|This is a simple introduction to the things you'll need to make layouts. Or at least the things I use.|
|1. A Basic Knowledge of CSS|
I'm not going to be teaching CSS - I don't know enough about it for a start. If you are very new to this, you may want to visit sites such as W3 School's CSS Intro to brush up. It's pretty simple and straight-forward stuff; font-size means exactly what you think it does.
also see: The ALA Primer Part Two: Resources For Beginners
Strictly speaking you don't need Firefox. These days everyone and their mum has Firefox, because it is awesome in many ways, but if you don't already then I strongly recommend you do download it. It will make your life much easier.
|3. FireBug and Web Developer|
This is the real reason you will need Firefox. These two add-ons make the creation of layouts incredibly simple. Both of these are live CSS-editing programs integrated with the FireFox browser. FireBug will help you find the elements of your page just with a click, and Web Developer allows you to type your CSS and see the effects directly on the page as you type. Web Developer (unlike FireBug) also allows you to copy your edited code, which can then be pasted into the Custom CSS box.That easy.
|4. A text editor|
Show here: Notepad, WordPad and TextEdit
You can also edit your stylesheet in a text editing program. I use this in conjunction with Web Developer as it's particularly useful if you need to replace several instances of text in a code or putting in image urls.
The later two for these programs are RTF editors, which means you can bold and colour the text, which may help you pick apart the stylesheet visually. Obviously these formatting changes won't carry over to Web Developer or the Custom CSS box, so be prepared for a lot of ctrl+c and ctrl+v-ing.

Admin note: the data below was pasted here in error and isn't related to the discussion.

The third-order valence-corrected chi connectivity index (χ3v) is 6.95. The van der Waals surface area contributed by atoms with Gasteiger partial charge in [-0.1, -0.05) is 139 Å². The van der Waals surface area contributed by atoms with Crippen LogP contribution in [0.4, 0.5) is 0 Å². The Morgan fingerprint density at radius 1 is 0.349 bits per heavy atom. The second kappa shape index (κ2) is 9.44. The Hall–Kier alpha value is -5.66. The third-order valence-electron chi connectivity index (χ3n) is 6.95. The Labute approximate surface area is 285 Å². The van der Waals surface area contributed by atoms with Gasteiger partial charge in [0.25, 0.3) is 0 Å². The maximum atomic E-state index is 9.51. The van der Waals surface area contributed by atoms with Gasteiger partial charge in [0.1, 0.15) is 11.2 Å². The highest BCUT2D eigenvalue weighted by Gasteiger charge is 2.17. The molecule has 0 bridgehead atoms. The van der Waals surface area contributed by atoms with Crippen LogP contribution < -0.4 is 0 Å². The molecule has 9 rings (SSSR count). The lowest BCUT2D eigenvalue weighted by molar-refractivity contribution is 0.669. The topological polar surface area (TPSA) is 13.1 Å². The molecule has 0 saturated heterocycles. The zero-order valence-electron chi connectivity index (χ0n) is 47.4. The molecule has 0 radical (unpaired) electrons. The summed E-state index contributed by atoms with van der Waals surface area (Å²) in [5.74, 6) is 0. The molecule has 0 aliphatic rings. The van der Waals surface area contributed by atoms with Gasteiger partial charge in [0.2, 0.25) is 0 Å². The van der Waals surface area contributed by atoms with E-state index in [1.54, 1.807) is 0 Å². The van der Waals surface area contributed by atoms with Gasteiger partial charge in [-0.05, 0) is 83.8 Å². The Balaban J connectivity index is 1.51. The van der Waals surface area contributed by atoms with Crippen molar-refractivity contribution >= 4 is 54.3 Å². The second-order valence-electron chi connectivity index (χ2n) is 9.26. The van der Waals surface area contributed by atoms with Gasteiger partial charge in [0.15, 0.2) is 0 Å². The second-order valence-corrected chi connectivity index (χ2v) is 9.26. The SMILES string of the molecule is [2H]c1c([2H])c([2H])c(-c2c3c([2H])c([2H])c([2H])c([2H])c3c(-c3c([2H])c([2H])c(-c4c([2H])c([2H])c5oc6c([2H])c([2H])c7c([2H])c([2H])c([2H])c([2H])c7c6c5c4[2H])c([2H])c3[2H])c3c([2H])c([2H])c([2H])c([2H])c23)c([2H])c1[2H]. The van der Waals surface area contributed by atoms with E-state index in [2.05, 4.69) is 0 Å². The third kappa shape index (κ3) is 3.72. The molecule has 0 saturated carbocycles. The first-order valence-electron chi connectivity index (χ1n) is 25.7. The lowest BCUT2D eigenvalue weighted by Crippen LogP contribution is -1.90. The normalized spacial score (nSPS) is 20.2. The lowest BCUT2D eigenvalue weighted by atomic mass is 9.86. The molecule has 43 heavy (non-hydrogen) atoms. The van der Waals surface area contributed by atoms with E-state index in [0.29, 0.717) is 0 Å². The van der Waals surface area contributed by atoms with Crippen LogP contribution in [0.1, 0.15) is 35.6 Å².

|5. Other Helpful FF Add-Ons|
FireScope integrates with Firebug and gives examples and definitions for the elements. It's possibly more useful outside of LJ.
ColorZilla is an eyedropper-style tool that can pick the colours from any webpage. A very convenient way to get hex codes for a colour.
LJlogin allows you switch easily between LJ accounts. I use this because I have...*counts*...twelve layout testing journals. And other journals for random reasons.
FireShot or Screengrab!; both these programs will take screenshots of your page. You can choose to capture the visible area, the whole area, or just a selection. I use this for presentation purposes. (Fireshot does not work on macs, so fellow mac users should use Screengrab)
Yet Another Window Resizer does pretty much what it says it does. Good for testing purposes if you want to make a resolution-sensitive layout.
Other LJ layouts are a perfectly fine place to look for inspiration. Obviously I don't mean to tell you to plagiarise or create strange, frankenstein layouts made of cut-and-pasted bits of other peoples layouts. Maybe you'll be inspired by a certain font, or a colour scheme, or a layout arrangement.
Web Design Galleries are a more traditional sort of inspiration for LJ layouts.
General design resources. A little bit of everything here.
Pinvoke Fugue pack
Pinvoke Diagona pack
Brand Spanking new
also see: damnicons's gif icons, graphicsbyjulz's various icon sets, and passing-girl's Tiny Icon set 2.
and collections: here, here, and here.
Tiny icons are those lovely little icons you use to replace the default LJ ones. There are many of these around, but these are some of my favourites.
Backgrounds can really spice up an otherwise plain layout.
Fonts are also a lot of fun - everyone loves a nice bit of typography. Dafont.com is a great resource for interesting fonts, but fancy fonts like these aren't widly supported, so their use is pretty much limited to graphics. Information of web-safe fonts can be found here and here.